90th Oscars adapts to post-#MeToo Hollywood

Photo courtesy of The Academy

“If I fall over, pick me up, ‘cause I’ve got some things to say.”

As Frances McDormand took the stage to accept her Oscar for Best Actress, she involuntarily captured the spirit of the tumultuous year that Hollywood just endured. Last Sunday was the first Oscars ceremony in the #MeToo era, a movement that shook the filmmaking industry to its core.

While many were wondering how Hollywood’s biggest night would address the elephant in the room, the “Three Billboards Outside Ebbing, Missouri” star’s speech laid a veritable cornerstone for a new, post-#MeToo Hollywood in which women are
allowed to thrive as equals and will no longer suffer rampant systemic abuse.

“If I may be so honored to have all the female nominees in every category stand with me in this room tonight,” McDormand boomed from the stage in the Dolby Theater.

“The actors, the filmmakers, the producers, the directors, the writers, the cinematographers, the composers, the songwriters, the designers. Look around ladies and gentlemen, because we all have stories to tell and projects we need financed. Don’t talk to us about it at the parties tonight. Invite us into your office, or come to ours, whatever suits you best, and we will tell you all about them.”

Keeping with the night’s theme of inclusivity, presenters put a heavy emphasis on the contributions of Hispanic artists. Pixar’s “Coco” won awards for Best Animated Feature and Best Original Song for “Remember Me,” and a rousing performance of the latter was introduced by a speech extolling the contributions of immigrants to the world of art.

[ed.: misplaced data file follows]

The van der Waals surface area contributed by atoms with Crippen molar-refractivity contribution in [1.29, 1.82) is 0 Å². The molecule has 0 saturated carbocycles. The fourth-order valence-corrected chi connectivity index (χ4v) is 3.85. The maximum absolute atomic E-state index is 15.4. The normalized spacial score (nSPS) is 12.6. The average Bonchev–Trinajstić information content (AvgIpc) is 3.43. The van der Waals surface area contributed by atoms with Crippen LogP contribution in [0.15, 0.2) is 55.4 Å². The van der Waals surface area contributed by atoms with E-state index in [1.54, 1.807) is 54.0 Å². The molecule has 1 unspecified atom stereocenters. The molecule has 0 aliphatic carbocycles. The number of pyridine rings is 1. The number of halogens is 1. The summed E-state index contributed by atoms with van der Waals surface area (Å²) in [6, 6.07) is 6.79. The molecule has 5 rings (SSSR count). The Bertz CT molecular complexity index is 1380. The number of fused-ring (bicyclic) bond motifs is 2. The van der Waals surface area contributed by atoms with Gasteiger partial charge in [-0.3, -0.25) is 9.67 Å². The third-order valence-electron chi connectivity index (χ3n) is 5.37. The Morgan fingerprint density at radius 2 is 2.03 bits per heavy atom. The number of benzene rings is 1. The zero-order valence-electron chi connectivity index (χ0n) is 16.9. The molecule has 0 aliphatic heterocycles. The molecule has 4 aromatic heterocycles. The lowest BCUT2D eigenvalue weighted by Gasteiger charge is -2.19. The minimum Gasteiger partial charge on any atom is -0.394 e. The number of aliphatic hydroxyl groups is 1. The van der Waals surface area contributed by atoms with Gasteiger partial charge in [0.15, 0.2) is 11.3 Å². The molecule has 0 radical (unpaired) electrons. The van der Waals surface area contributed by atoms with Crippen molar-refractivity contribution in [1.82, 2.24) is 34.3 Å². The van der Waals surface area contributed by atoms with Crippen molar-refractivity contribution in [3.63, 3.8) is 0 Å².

The night’s top prize also went to a product of Mexico: the Guillermo del Toro-directed “The Shape of Water” received the award for Best Picture. The fantasy auteur also took home the Academy Award for Best Director, making him just the third Mexican to win in the category.

Other highlights included Jordan Peele winning Best Original Screenplay for his unique horror film “Get Out,” an honor never before won by an African-American. Greta Gerwig also became the fifth ever female nominee for Best Director and the first female director to be nominated for any category in eight years. While her film “Lady Bird” ended the night Oscar-less, its presence as a contender marked the beginning of what many hope to be a trend of female recognition in the filmmaking world.

Gary Oldman beat out a talented pool of nominees to take home Best Actor for his portrayal of Winston Churchill in “The Darkest Hour.” Sam Rockwell and Allison Janney won in the Supporting categories for their roles in “Three Billboards” and “I, Tonya,” respectively. “Icarus,” the Netflix profile of the Russian doping scandal, won the award for Best Documentary Feature.

The science fiction neo-noir film “Blade Runner 2049” unsurprisingly came away with the award for Best Visual Effects, and veteran cinematographer Roger Deakins was recognized with the Best Cinematography. Christopher Nolan’s “Dunkirk” swept the post-production categories. Best Makeup went to “The Darkest Hour” while “Phantom Thread” won Best Costume Design.

Despite a few awkward moments and hamfisted political statements by host Jimmy Kimmel, this year’s Oscars made a bold yet much-needed statement about the current landscape
in Hollywood.

While this year’s ceremony indicates a bright future, the filmmaking trends of the next few years will show whether women and minorities have finally been recognized for their merits or if these shifts are simply temporary reactionary fallout from Trump and the #MeToo movement.